Lessons on Converting Batch Systems to Support Interaction

Authors: Robert DeLine, Gregory Zelesnik, and Mary Shaw

In Proceedings International Conference on Software Engineering, Boston, Massachusetts, May 1997, pages 195-204.

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Software often evolves from batch to interactive use. Because these two usage styles are so different, batch systems usually require substantial changes to support interactive use. Specific issues that arise during conversion include assumptions about duration of system execution, incrementaland partial processing, scope of processing, unordered and repeated processing, and error handling. Addressing these issues affects the implementation in the areas of memory management, assumptions and invariants, computational organization, and error handling. We use as a working example our conversion of the batch processor for the UniCon architecture description tool into an interactive architecture development tool. To capture the lessons for practitioners undertaking this type of conversion, we summarize with a checklist of design and implementation considerations.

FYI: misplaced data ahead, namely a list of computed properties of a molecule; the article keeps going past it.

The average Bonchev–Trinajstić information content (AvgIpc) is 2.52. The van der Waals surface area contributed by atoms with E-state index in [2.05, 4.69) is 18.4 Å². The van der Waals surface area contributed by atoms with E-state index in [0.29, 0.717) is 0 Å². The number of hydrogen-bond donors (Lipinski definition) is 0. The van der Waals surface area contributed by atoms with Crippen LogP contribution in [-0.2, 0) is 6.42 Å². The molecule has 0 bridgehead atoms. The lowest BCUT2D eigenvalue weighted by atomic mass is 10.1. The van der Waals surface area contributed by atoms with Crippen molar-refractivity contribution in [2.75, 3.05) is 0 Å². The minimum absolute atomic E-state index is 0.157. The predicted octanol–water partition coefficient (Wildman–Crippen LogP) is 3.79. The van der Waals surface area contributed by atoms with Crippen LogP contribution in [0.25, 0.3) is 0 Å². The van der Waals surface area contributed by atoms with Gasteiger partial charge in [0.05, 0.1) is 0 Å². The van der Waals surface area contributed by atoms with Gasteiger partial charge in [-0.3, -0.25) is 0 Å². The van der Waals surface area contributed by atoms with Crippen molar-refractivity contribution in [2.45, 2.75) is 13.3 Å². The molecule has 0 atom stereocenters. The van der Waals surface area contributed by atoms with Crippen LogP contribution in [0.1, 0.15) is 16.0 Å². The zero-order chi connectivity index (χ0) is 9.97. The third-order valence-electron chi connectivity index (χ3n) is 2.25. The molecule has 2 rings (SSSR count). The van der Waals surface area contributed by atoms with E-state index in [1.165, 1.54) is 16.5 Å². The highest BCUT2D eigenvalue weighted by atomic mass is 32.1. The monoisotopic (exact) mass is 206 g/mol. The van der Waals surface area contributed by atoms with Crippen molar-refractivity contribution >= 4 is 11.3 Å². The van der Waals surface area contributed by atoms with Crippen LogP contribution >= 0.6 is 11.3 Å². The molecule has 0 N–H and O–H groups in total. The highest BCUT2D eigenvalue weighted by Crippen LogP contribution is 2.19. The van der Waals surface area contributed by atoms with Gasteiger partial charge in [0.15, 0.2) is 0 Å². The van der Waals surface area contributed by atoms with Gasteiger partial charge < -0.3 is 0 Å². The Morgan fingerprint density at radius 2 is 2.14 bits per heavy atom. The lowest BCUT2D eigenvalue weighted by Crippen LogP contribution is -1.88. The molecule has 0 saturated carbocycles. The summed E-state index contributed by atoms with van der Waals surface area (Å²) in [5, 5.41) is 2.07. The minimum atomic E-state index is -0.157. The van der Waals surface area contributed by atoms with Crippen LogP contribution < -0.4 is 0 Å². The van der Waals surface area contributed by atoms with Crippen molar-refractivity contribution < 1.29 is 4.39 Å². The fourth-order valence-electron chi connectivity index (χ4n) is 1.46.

Keywords: Software evolution, interactive systems, batch systems, re-engineering

Composable Software Systems Research Group in the School of Computer Science at Carnegie Mellon University.

[Last modified 24-Aug-1999.
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